FNB Stadium 'on standby' to serve as a field hospital to treat Covid-19

Stadium designers suggest suites and boxes to be used as ICU units with a minimum two beds for severe cases.

22 April 2020 - 15:08 By Marc Strydom
FNB stadium fills up for a national prayer day organised by the Motsepe Foundation in 2019. The 94,000 seater 2010 World Cup venue will be converted into a hospital during the coronavirus crisis.
FNB stadium fills up for a national prayer day organised by the Motsepe Foundation in 2019. The 94,000 seater 2010 World Cup venue will be converted into a hospital during the coronavirus crisis.
Image: Nonkululeko Njilo

FNB Stadium is on standby to serve as a field hospital to treat Covid-19 patients‚ once it gets the go-ahead on such a proposal from the government.

Bertie Grobbelaar‚ managing director of Stadium Management SA (SMSA)‚ told TimesLIVE on Wednesday that the company that manages the 94‚000-seat FNB Stadium has sent a proposal to the government for the 2010 World Cup final venue to be utilised as a coronavirus treatment centre and is awaiting a response.

Grobbelaar said he was not part of a design proposal for FNB to be turned into a 1‚500-bed ICU treatment hospital by the architects who oversaw the stadium’s redesign from 2006 ahead of the 2010 World Cup‚ Boogertman + Partners Architects.

The architects behind the stadium design‚ and hospital redesign proposal‚ Bob van Bebber and Jean Grobler‚ told BizNews.com’s Alec Hogg on a podcast that‚ at a cost of potentially R750m to R1-billion‚ they hope that the curve of cases of Covid-19 remains flattened so they “don’t have to execute on this”.

FNB Stadium architect Van Bebber told Hogg: “The purpose of our proposal is to be ready‚ to know that it is possible‚ and to empower our health department and government to make those decisions.”

Grobbelaar sent a letter to SMSA staff on Wednesday informing them that media reports that FNB will be turned into a field hospital are “factually incorrect”‚ but also informing them to be on standby for such an eventuality.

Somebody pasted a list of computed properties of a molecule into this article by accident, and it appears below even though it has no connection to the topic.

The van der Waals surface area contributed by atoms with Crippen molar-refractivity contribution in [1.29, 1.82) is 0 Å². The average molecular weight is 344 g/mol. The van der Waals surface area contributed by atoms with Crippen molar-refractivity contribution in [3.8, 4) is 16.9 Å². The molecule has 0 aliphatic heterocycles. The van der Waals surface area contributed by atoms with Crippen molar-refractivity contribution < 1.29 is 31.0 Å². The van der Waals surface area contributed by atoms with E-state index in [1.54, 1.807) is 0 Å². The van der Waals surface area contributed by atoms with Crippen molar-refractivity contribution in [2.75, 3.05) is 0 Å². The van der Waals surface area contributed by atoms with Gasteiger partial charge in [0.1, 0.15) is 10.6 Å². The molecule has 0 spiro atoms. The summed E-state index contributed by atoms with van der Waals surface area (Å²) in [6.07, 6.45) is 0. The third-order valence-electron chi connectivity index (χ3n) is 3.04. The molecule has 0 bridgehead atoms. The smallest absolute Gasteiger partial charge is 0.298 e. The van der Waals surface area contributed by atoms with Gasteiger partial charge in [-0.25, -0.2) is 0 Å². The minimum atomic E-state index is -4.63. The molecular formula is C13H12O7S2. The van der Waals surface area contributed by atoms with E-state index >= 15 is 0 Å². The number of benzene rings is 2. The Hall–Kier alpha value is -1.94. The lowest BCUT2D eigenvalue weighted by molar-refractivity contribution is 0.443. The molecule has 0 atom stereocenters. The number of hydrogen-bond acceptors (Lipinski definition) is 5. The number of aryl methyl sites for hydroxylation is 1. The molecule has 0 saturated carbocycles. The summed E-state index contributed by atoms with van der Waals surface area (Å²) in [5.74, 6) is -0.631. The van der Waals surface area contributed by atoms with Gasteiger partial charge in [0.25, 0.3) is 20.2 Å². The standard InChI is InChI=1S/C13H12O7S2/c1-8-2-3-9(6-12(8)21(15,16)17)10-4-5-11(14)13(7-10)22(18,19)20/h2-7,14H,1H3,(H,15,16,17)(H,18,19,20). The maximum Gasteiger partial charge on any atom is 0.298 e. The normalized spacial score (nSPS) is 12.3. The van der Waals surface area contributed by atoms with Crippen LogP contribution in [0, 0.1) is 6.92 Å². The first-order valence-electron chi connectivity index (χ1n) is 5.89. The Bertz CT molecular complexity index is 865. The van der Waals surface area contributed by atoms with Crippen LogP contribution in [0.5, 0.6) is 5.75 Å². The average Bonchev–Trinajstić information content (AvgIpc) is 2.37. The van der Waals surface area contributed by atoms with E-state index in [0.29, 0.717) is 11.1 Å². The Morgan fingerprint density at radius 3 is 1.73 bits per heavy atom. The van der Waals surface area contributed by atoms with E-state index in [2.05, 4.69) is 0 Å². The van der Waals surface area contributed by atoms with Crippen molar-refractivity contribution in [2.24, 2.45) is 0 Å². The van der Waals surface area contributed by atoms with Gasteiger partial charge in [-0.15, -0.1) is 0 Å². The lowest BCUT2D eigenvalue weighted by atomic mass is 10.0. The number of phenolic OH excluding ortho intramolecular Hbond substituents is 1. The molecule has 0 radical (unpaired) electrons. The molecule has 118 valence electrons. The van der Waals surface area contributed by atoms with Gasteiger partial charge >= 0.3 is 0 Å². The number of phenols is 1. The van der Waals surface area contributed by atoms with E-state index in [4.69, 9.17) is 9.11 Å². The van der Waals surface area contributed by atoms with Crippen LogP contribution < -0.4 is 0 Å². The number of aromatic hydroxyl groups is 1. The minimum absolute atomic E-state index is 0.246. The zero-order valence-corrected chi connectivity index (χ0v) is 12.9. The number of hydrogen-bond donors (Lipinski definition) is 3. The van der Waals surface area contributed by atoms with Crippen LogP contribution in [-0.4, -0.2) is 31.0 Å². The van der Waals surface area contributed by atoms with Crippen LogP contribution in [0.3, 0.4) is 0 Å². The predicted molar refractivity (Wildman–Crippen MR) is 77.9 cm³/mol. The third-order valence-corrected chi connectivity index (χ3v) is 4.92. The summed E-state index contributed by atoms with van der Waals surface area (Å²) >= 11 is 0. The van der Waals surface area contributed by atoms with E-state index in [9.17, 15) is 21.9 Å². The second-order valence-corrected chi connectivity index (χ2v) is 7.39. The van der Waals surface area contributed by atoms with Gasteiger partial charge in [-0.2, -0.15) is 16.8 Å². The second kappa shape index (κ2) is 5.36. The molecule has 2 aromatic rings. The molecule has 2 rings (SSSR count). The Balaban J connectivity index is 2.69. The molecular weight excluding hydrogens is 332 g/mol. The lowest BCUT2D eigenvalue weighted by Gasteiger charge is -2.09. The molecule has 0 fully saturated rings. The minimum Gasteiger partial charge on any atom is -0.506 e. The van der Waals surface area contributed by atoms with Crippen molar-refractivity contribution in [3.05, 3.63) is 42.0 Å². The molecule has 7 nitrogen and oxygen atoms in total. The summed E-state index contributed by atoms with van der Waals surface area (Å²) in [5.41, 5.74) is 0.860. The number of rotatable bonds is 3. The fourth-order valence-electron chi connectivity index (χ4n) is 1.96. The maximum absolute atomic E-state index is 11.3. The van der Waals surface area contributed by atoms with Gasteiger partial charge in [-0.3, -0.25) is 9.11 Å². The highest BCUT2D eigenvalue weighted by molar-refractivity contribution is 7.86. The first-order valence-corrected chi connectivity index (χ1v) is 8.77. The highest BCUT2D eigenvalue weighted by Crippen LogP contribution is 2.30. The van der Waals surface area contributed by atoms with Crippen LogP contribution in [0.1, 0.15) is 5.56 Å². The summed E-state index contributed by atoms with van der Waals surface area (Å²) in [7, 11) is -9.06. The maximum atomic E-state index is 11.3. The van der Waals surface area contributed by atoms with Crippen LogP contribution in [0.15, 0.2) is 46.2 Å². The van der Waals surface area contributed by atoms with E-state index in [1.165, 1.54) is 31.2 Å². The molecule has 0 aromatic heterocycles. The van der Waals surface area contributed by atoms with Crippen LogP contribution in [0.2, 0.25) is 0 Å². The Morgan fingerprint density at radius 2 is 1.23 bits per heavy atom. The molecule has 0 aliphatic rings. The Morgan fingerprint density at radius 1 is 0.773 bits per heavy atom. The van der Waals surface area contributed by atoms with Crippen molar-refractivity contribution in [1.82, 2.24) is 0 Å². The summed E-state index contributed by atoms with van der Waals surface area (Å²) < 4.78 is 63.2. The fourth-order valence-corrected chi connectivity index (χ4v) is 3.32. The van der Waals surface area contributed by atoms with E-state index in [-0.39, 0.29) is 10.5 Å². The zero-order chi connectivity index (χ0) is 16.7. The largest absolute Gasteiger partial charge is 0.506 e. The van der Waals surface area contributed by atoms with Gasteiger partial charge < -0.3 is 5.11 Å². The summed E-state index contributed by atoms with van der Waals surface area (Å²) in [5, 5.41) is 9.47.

“Although we offered the utilisation of the FNB Stadium as a temporary hospital and / or quarantine facility to the Department of Public Works‚ as to date no such agreement is concluded with SMSA‚ neither were we formally approached by the authorised entity on the matter‚” the letter‚ signed by Grobbelaar‚ stated.

“SMSA stands ready to assist the government as responsible citizens in this national crisis once formally approached.”

In their interview with Hogg‚ Van Bebber and Grobler made it clear the redesign plan was a proposal on standby should the government need such an option.

Grobler said the designers’ proposal had managed to keep the cost at “around R500‚000 a bed” – or R750m for 1‚500 beds.

He said the ratios of medical staff would be quite high‚ with as many as 3000 people working there.

“It’s extremely expensive‚ because of the equipment being so expensive‚” Grobler said on BizNews.

“To give you an idea a ventilator costs about R600‚000 each. [So] if you want to have 1‚000 ventilators‚ there’s half your budget just on ventilators [at R600m].”

He explained on the proposal: “Two days into the lockdown we were asked by a colleague at BlueIQ [the Gauteng provincial government’s economic infrastructure development project] to step up and see if we could try and assist the government by creating field hospitals in buildings that are not being used.

“Soccer City [FNB Stadium] came to mind obviously because it’s fairly big‚ there’s a lot of space‚ and we had access to all the information to unlock that as a field hospital.

“We had a 72-hour deadline. It took a team of around 30 people to … get a design done for a 1‚500-bed‚ ICU-standard field hospital in Soccer City.”

Van Bebber said stadium suites and boxes are proposed as ICU units with a minimum two beds for severe cases.

He said Boogertman “delivered a speculative proposal on how one delivers a stadium and makes it work for a fully-fledged field hospital”.

“And also to deal with all the various cases‚ and how urgent they are … and how one splits the flow of people‚ and of doctors and patients … .”

Van Bebber said the designers followed international models.

Grobler said the conversion could take two to three weeks to apply if needed‚ minus imported medical equipment.


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